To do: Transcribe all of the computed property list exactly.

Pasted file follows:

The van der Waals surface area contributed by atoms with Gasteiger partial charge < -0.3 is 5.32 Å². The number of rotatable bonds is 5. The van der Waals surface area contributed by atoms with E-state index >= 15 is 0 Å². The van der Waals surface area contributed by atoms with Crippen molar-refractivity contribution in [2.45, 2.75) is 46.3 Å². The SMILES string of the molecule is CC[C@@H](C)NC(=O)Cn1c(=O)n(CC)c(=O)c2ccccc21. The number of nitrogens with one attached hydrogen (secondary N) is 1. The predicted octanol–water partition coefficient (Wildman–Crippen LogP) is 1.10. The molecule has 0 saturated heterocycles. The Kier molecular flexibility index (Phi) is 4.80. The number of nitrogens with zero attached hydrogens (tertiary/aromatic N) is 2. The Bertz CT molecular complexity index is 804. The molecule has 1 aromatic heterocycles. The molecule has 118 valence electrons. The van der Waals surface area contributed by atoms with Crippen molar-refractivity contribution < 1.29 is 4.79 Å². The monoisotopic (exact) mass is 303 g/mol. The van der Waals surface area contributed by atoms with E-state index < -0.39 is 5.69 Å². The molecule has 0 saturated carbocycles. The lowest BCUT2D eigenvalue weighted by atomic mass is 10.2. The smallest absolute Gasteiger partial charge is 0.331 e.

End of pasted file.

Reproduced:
The van der Waals surface area contributed by atoms with Gasteiger partial charge < -0.3 is 5.32 Å². The number of rotatable bonds is 5. The van der Waals surface area contributed by atoms with E-state index >= 15 is 0 Å². The van der Waals surface area contributed by atoms with Crippen molar-refractivity contribution in [2.45, 2.75) is 46.3 Å². The SMILES string of the molecule is CC[C@@H](C)NC(=O)Cn1c(=O)n(CC)c(=O)c2ccccc21. The number of nitrogens with one attached hydrogen (secondary N) is 1. The predicted octanol–water partition coefficient (Wildman–Crippen LogP) is 1.10. The molecule has 0 saturated heterocycles. The Kier molecular flexibility index (Phi) is 4.80. The number of nitrogens with zero attached hydrogens (tertiary/aromatic N) is 2. The Bertz CT molecular complexity index is 804. The molecule has 1 aromatic heterocycles. The molecule has 118 valence electrons. The van der Waals surface area contributed by atoms with Crippen molar-refractivity contribution < 1.29 is 4.79 Å². The monoisotopic (exact) mass is 303 g/mol. The van der Waals surface area contributed by atoms with E-state index < -0.39 is 5.69 Å². The molecule has 0 saturated carbocycles. The lowest BCUT2D eigenvalue weighted by atomic mass is 10.2. The smallest absolute Gasteiger partial charge is 0.331 e.